“Hey, Jae. We’ll call you right back, OK?”
Sure, I said, knowing full well that I wouldn’t be hearing from them.
The other morning, I got a call from an actor I was supposed to interview for my travel column, “Go Away With…” He was supposed to chat with me to promote his new film. They had changed the time to talk half a dozen times. I went with the flow. His people knew that it was a travel column, because I had stressed it many times, since I ask different types of questions than they’re used to (“Where is your favorite place in the world?” vs. “How is the character you portrayed unique from your previous roles?”).
Sometimes, the information gets lost in translation. The publicist may have told his client, but the client forgot. Then, too, there’s always the chance that the celebrity never was told about the thrust of the interview, so he has no idea why I’m asking questions about travel. Chris Rock, for instance, said, “These are some crazy questions. I like them, though!” and just rolled with it. And then when the interview was over, Rock thanked me and said it was fun talking about different kinds of things.
Other times, the publicists had outright lied to me, telling me about how the celebs they rep LOVE to travel. Then, when I interview the actress, she’ll tell me, “Oh, I’d love to travel, but I’ve never really been anywhere.” After a few more questions, I can usually draw out that they have traveled more than they think they did. But, there are times when I just have to end the interview because there is nothing I can do with what they don’t have to say.
To be on either side of the interview — as the subject or the interviewer — you have to have the ability to go with the flow.
A long time ago, I wrote a book about the TV sitcom “Friends.” My publisher sent me on a mini book tour to promote it and arranged for me to do interviews with various radio and television stations. Because I’m not a celebrity and therefore not famous, my publisher didn’t devote a whole heck of a lot of promotional money into my book (which still did great, thank you very much). So when I did the interviews, about 90 percent of the reporters asking me questions hadn’t been overnighted a press kit or a copy of my book yet. Those usually arrived a day or two after they had talked to me.
Some of them thought I was a scriptwriter for “Friends.” Others assumed I had written a book about friendship and romance. So, when they interviewed me, they asked me questions that had nothing to do with the book. When callers phoned in to chat with me, they often wanted relationship advice. My reply to them tended to start with, “Well, my book is about the TV show ‘Friends.’ But if you’re asking me if you should remain friends with your cheating boyfriend, my answer is no. There’s no need to remain in touch, especially since you don’t have children together.”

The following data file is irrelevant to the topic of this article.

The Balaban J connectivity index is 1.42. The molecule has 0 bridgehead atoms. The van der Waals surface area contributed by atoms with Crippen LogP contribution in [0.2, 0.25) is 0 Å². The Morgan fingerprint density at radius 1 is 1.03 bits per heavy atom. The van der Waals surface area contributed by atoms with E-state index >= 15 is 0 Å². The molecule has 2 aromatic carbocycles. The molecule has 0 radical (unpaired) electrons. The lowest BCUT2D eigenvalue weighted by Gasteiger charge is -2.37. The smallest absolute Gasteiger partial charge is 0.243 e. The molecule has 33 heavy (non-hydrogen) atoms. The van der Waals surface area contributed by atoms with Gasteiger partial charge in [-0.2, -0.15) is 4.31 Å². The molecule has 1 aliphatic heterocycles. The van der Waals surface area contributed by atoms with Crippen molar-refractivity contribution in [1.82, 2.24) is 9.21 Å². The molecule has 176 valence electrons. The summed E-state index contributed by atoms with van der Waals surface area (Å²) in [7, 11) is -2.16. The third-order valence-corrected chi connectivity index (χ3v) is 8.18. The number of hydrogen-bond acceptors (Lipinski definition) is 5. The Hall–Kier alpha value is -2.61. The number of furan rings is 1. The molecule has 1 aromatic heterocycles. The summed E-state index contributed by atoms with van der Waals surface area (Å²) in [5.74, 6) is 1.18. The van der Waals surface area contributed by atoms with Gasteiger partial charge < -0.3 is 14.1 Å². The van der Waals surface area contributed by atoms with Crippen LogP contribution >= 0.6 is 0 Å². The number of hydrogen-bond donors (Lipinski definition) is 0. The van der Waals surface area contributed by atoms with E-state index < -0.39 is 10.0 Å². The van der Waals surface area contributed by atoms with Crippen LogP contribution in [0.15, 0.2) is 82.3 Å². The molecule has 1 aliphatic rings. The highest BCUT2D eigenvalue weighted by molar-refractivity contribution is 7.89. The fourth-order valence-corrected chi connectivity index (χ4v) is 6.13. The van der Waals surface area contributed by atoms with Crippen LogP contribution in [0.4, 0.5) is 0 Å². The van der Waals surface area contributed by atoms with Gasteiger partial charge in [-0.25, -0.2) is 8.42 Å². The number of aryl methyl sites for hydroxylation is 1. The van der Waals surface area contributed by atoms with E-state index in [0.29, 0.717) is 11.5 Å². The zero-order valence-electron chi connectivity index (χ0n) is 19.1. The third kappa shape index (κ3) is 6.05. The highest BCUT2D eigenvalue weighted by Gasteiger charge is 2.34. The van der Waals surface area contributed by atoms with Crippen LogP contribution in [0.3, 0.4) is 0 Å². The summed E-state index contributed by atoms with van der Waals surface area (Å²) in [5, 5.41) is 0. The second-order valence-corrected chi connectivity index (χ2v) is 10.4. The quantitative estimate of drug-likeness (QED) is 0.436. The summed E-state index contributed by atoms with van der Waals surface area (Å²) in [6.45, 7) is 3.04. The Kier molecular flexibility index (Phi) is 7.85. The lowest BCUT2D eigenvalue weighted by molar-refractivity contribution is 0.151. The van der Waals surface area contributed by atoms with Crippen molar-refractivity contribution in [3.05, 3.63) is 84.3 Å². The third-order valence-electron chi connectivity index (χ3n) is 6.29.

I thought I actually gave some pretty good advice there.
The point is, I was there to sell a product (my book), so even though I was thrown a bit, I went with the flow. Even when Eartha Kitt wouldn’t leave the couch when her segment was over and it was time for my little segment. And when she kept asking why anyone would buy such a book, much less write one. I think I mumbled something like, “I don’t know, Eartha. For the same reason people still want to hear you purr. Because it’s fun.”
Anyhow, back to my actor. I could tell that he was uncomfortable with my first question. By the time I asked my second question, he basically said this:
And then he passed the phone to his publicist, so that he didn’t have to be the bad guy who ended the interview. The publicist said they’d call me right back. He may as well have said, “It’s not you, it’s me!”
Clearly, neither of them called me right back, though the publicist did email me later that evening to apologize and say that they were thrown by the out-of-nowhere travel questions and that they would like to complete the interview. Which was a nice gesture. So, I said, sure, let’s do it. And then…wait for it…It never happened.
Wait a minute? Didn’t I date this guy in the ’90s? Ha ha.
Anyhow, I was surprised that an actor with such a strong improv background couldn’t just wing it and go with the flow. But mostly, I was saddened that a grown man with the privilege of wealth and fame couldn’t think of one place in this vast world that he had enjoyed visiting.
© 2013 JAE-HA KIM
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